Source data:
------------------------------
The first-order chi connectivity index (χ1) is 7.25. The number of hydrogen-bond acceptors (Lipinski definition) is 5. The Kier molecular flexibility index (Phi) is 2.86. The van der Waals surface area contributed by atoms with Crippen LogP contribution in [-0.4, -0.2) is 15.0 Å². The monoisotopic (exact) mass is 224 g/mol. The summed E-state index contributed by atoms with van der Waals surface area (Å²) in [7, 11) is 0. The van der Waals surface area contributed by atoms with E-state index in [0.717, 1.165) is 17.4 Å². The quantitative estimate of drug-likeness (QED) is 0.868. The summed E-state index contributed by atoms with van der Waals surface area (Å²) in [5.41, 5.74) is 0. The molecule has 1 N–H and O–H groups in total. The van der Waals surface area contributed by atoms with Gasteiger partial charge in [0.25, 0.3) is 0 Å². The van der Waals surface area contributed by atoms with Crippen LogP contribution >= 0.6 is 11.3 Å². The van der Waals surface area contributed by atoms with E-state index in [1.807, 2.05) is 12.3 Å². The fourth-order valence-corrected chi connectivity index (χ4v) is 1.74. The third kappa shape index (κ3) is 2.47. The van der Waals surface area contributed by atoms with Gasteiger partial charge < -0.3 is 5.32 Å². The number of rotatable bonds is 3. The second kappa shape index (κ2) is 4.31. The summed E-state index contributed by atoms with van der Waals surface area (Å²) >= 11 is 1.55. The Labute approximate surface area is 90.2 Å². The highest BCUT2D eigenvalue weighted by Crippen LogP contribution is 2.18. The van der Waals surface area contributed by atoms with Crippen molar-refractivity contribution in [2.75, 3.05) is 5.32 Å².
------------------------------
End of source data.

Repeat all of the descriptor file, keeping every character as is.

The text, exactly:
The first-order chi connectivity index (χ1) is 7.25. The number of hydrogen-bond acceptors (Lipinski definition) is 5. The Kier molecular flexibility index (Phi) is 2.86. The van der Waals surface area contributed by atoms with Crippen LogP contribution in [-0.4, -0.2) is 15.0 Å². The monoisotopic (exact) mass is 224 g/mol. The summed E-state index contributed by atoms with van der Waals surface area (Å²) in [7, 11) is 0. The van der Waals surface area contributed by atoms with E-state index in [0.717, 1.165) is 17.4 Å². The quantitative estimate of drug-likeness (QED) is 0.868. The summed E-state index contributed by atoms with van der Waals surface area (Å²) in [5.41, 5.74) is 0. The molecule has 1 N–H and O–H groups in total. The van der Waals surface area contributed by atoms with Gasteiger partial charge in [0.25, 0.3) is 0 Å². The van der Waals surface area contributed by atoms with Crippen LogP contribution >= 0.6 is 11.3 Å². The van der Waals surface area contributed by atoms with E-state index in [1.807, 2.05) is 12.3 Å². The fourth-order valence-corrected chi connectivity index (χ4v) is 1.74. The third kappa shape index (κ3) is 2.47. The van der Waals surface area contributed by atoms with Gasteiger partial charge < -0.3 is 5.32 Å². The number of rotatable bonds is 3. The second kappa shape index (κ2) is 4.31. The summed E-state index contributed by atoms with van der Waals surface area (Å²) >= 11 is 1.55. The Labute approximate surface area is 90.2 Å². The highest BCUT2D eigenvalue weighted by Crippen LogP contribution is 2.18. The van der Waals surface area contributed by atoms with Crippen molar-refractivity contribution in [2.75, 3.05) is 5.32 Å².